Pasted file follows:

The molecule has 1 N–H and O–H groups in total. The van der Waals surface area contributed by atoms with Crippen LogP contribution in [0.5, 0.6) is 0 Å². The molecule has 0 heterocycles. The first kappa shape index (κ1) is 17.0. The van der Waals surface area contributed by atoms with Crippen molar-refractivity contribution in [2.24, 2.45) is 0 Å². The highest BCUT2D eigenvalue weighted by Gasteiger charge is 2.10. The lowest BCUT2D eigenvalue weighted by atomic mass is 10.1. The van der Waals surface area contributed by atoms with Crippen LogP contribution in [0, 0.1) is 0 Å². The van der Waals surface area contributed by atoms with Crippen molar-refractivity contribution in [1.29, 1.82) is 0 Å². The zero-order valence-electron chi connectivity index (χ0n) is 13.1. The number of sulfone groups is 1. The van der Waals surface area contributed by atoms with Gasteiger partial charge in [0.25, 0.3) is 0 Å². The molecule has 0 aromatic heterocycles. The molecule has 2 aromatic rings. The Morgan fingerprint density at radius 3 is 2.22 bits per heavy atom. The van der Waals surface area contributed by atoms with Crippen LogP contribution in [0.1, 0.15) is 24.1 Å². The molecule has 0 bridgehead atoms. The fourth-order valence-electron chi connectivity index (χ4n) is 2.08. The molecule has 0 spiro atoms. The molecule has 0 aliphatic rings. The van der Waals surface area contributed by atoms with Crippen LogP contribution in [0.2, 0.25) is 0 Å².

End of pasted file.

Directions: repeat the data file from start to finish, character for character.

The molecule has 1 N–H and O–H groups in total. The van der Waals surface area contributed by atoms with Crippen LogP contribution in [0.5, 0.6) is 0 Å². The molecule has 0 heterocycles. The first kappa shape index (κ1) is 17.0. The van der Waals surface area contributed by atoms with Crippen molar-refractivity contribution in [2.24, 2.45) is 0 Å². The highest BCUT2D eigenvalue weighted by Gasteiger charge is 2.10. The lowest BCUT2D eigenvalue weighted by atomic mass is 10.1. The van der Waals surface area contributed by atoms with Crippen LogP contribution in [0, 0.1) is 0 Å². The van der Waals surface area contributed by atoms with Crippen molar-refractivity contribution in [1.29, 1.82) is 0 Å². The zero-order valence-electron chi connectivity index (χ0n) is 13.1. The number of sulfone groups is 1. The van der Waals surface area contributed by atoms with Gasteiger partial charge in [0.25, 0.3) is 0 Å². The molecule has 0 aromatic heterocycles. The molecule has 2 aromatic rings. The Morgan fingerprint density at radius 3 is 2.22 bits per heavy atom. The van der Waals surface area contributed by atoms with Crippen LogP contribution in [0.1, 0.15) is 24.1 Å². The molecule has 0 bridgehead atoms. The fourth-order valence-electron chi connectivity index (χ4n) is 2.08. The molecule has 0 spiro atoms. The molecule has 0 aliphatic rings. The van der Waals surface area contributed by atoms with Crippen LogP contribution in [0.2, 0.25) is 0 Å².